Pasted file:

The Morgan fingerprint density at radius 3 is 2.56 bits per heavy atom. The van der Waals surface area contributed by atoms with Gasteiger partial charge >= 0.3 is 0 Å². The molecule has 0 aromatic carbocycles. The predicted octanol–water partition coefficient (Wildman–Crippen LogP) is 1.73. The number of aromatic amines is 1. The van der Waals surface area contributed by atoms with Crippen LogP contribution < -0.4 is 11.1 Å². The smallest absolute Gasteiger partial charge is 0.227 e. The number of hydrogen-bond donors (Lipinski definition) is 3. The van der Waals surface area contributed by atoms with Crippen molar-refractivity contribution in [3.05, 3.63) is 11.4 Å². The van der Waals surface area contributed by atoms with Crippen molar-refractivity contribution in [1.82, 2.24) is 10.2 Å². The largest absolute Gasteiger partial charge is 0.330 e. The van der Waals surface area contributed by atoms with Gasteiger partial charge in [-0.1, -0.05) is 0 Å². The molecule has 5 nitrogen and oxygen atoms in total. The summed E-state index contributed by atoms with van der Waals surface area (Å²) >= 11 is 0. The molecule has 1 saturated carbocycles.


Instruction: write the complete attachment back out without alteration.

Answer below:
The Morgan fingerprint density at radius 3 is 2.56 bits per heavy atom. The van der Waals surface area contributed by atoms with Gasteiger partial charge >= 0.3 is 0 Å². The molecule has 0 aromatic carbocycles. The predicted octanol–water partition coefficient (Wildman–Crippen LogP) is 1.73. The number of aromatic amines is 1. The van der Waals surface area contributed by atoms with Crippen LogP contribution < -0.4 is 11.1 Å². The smallest absolute Gasteiger partial charge is 0.227 e. The number of hydrogen-bond donors (Lipinski definition) is 3. The van der Waals surface area contributed by atoms with Crippen molar-refractivity contribution in [3.05, 3.63) is 11.4 Å². The van der Waals surface area contributed by atoms with Crippen molar-refractivity contribution in [1.82, 2.24) is 10.2 Å². The largest absolute Gasteiger partial charge is 0.330 e. The van der Waals surface area contributed by atoms with Gasteiger partial charge in [-0.1, -0.05) is 0 Å². The molecule has 5 nitrogen and oxygen atoms in total. The summed E-state index contributed by atoms with van der Waals surface area (Å²) >= 11 is 0. The molecule has 1 saturated carbocycles.